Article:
When Yvonne Craig died, her passing got relatively little coverage because folks seemed to know her as Batgirl from the third season of Batman and the green Orion slave girl Marta in the Star Trek episode "Whom Gods Before."  She actually had a long career in show business, and she shared that history, plus a bit more, in her autobiography From Ballet to the Batcave and Beyond.

This book takes a very conversational tone, as Yvonne shares her stories about growing up, working in show business, and the good and bad Hollywood people she's met and worked with along the way.  As the title suggests, the early chapters are about Yvonne's experience with ballet, as she was a professional ballerina and traveled the country as part of a dance troupe.  (Ironically, a recurring theme in her movie and television career is how difficult dance scenes were to do.)  Eventually she got "discovered" and began working in television and film, from pilots that didn't get picked up to a star or extra in movies and roles in series like The Man from U.N.C.L.E. and her two most famous "geek" roles.  She also shares non-salacious details about her love life (including dating Elvis) and talks about the assorted show business folks she really loved -- and, in some cases, really hated, whether they were egomaniacs, unprofessional, or lecherous.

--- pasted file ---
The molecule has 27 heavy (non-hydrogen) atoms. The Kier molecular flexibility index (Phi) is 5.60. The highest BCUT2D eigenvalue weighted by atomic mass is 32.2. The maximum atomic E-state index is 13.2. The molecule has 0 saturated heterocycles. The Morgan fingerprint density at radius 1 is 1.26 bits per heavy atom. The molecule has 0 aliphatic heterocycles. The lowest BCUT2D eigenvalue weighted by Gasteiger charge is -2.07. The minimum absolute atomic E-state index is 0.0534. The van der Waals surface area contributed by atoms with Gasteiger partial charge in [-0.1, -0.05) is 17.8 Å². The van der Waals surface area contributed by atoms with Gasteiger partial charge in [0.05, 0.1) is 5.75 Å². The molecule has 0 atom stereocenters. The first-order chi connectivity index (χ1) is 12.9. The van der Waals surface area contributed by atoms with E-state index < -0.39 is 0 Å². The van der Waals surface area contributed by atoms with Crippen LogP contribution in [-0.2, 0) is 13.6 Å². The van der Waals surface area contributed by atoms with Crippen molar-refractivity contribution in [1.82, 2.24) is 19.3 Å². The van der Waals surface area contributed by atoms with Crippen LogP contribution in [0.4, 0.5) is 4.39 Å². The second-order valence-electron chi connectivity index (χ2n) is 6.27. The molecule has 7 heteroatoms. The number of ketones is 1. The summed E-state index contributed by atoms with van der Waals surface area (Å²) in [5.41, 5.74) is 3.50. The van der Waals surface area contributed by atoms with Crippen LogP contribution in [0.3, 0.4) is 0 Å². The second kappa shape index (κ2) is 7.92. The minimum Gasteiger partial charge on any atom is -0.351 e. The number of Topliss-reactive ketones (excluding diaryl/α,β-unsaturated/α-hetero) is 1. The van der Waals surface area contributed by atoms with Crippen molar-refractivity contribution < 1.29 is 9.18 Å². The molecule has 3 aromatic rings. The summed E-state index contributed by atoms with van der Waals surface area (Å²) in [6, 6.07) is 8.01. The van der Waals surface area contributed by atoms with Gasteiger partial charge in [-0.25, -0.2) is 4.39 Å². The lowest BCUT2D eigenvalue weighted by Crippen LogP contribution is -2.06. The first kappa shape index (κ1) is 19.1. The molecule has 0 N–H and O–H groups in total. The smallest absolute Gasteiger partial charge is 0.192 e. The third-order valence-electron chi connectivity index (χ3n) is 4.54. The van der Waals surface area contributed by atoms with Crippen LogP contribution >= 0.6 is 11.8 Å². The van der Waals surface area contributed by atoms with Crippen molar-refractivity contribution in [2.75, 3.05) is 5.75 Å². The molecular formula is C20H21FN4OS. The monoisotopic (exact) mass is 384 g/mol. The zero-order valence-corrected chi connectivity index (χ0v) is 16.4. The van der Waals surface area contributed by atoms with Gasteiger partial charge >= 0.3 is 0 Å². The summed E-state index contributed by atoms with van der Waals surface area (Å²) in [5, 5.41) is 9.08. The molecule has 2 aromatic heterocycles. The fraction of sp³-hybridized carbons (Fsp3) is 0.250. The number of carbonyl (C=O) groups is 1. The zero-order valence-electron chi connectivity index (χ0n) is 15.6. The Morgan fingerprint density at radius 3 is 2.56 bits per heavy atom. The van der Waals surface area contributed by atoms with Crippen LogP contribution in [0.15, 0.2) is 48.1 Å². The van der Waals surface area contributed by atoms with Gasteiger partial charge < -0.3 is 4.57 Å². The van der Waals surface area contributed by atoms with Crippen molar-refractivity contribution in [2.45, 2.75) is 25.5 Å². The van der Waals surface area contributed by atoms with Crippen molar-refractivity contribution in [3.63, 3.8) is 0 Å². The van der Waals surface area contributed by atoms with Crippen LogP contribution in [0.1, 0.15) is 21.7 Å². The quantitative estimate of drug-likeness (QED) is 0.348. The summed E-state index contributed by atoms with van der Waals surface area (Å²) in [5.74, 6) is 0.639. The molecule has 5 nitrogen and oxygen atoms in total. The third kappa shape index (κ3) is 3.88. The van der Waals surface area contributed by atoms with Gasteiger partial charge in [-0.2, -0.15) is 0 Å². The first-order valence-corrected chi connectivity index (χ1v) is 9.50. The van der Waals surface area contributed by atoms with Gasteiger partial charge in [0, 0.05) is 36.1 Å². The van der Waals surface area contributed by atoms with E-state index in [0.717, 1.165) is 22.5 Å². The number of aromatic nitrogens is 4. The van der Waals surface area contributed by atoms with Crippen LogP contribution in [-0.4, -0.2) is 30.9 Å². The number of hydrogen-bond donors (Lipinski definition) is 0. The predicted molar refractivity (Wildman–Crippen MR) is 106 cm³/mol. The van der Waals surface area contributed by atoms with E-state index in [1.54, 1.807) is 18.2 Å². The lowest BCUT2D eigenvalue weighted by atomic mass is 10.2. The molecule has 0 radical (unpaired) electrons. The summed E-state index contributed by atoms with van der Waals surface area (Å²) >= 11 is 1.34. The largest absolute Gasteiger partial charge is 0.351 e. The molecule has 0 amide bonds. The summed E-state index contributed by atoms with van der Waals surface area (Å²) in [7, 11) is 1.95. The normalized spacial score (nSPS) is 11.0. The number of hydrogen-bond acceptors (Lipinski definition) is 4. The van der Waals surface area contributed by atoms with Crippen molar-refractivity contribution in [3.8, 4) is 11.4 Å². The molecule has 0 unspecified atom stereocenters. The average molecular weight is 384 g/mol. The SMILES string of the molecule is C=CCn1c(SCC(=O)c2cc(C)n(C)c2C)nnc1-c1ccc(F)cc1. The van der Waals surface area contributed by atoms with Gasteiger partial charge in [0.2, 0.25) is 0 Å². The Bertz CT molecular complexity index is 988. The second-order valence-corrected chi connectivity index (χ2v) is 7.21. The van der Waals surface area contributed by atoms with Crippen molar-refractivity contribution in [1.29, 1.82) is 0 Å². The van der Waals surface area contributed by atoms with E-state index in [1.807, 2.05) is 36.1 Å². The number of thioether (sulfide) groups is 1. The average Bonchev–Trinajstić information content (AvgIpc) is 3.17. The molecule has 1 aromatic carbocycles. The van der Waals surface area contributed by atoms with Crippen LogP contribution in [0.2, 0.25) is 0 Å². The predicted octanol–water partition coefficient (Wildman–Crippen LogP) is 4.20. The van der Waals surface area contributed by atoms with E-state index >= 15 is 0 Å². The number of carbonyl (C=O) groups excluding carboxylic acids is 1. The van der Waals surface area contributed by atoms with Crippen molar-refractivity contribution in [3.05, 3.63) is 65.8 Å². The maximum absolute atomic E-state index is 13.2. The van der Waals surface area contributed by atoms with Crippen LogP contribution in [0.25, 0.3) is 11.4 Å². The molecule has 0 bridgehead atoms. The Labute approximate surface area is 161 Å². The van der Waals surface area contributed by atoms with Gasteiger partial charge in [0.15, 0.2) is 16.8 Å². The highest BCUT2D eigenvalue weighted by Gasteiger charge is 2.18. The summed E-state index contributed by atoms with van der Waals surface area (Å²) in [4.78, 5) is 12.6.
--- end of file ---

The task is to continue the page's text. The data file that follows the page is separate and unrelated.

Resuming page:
From Ballet to the Batcave and Beyond is a nice, light read.  People who only know Yvonne Craig from her two famous roles will be impressed and surprised to learn how much work she did -- and how arduous the quest for roles could be (as well as what it was like in the days of live television).  It takes a long while to get to the chapter on Batman, but that's the longest, most detailed chapter in the book.  And while some are covered in great detail -- her acting career, the pets she's had -- other areas (like her departure from acting, the husband who was the love of her life, her leaving acting and becoming a real estate agent) are touched on very briefly.  From Ballet to the Batcave and Beyond can be superficial, but it's also a nice look at an actress who was more than most people knew.

Overall grade: B-
Reviewed by James Lynch

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